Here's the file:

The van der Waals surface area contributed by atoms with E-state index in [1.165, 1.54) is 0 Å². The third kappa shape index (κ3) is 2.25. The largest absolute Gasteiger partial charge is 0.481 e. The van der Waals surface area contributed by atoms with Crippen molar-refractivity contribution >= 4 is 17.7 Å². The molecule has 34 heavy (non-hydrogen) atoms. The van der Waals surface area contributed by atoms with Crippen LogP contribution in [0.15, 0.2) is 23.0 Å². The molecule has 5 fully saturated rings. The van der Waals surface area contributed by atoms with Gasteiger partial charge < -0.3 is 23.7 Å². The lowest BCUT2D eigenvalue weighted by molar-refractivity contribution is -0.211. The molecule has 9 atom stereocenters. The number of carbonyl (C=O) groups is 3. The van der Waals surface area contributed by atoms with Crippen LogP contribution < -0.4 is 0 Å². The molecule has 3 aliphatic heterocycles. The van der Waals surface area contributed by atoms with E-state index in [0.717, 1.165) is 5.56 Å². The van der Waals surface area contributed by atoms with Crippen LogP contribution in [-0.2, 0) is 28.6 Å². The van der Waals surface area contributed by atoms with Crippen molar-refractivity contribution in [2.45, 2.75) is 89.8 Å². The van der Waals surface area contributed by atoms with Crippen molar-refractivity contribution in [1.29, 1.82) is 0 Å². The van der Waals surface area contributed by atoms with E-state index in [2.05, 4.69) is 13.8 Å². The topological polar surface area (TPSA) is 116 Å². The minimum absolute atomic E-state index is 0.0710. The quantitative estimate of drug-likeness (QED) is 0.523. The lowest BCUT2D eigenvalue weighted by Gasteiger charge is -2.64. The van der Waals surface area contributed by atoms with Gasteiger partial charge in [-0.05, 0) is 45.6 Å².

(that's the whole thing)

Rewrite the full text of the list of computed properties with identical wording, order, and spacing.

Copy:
The van der Waals surface area contributed by atoms with E-state index in [1.165, 1.54) is 0 Å². The third kappa shape index (κ3) is 2.25. The largest absolute Gasteiger partial charge is 0.481 e. The van der Waals surface area contributed by atoms with Crippen molar-refractivity contribution >= 4 is 17.7 Å². The molecule has 34 heavy (non-hydrogen) atoms. The van der Waals surface area contributed by atoms with Crippen LogP contribution in [0.15, 0.2) is 23.0 Å². The molecule has 5 fully saturated rings. The van der Waals surface area contributed by atoms with Gasteiger partial charge < -0.3 is 23.7 Å². The lowest BCUT2D eigenvalue weighted by molar-refractivity contribution is -0.211. The molecule has 9 atom stereocenters. The number of carbonyl (C=O) groups is 3. The van der Waals surface area contributed by atoms with Crippen LogP contribution < -0.4 is 0 Å². The molecule has 3 aliphatic heterocycles. The van der Waals surface area contributed by atoms with E-state index in [0.717, 1.165) is 5.56 Å². The van der Waals surface area contributed by atoms with Crippen LogP contribution in [-0.2, 0) is 28.6 Å². The van der Waals surface area contributed by atoms with Crippen molar-refractivity contribution in [2.45, 2.75) is 89.8 Å². The van der Waals surface area contributed by atoms with Crippen molar-refractivity contribution in [1.29, 1.82) is 0 Å². The van der Waals surface area contributed by atoms with E-state index in [2.05, 4.69) is 13.8 Å². The topological polar surface area (TPSA) is 116 Å². The minimum absolute atomic E-state index is 0.0710. The quantitative estimate of drug-likeness (QED) is 0.523. The lowest BCUT2D eigenvalue weighted by Gasteiger charge is -2.64. The van der Waals surface area contributed by atoms with Gasteiger partial charge in [-0.05, 0) is 45.6 Å².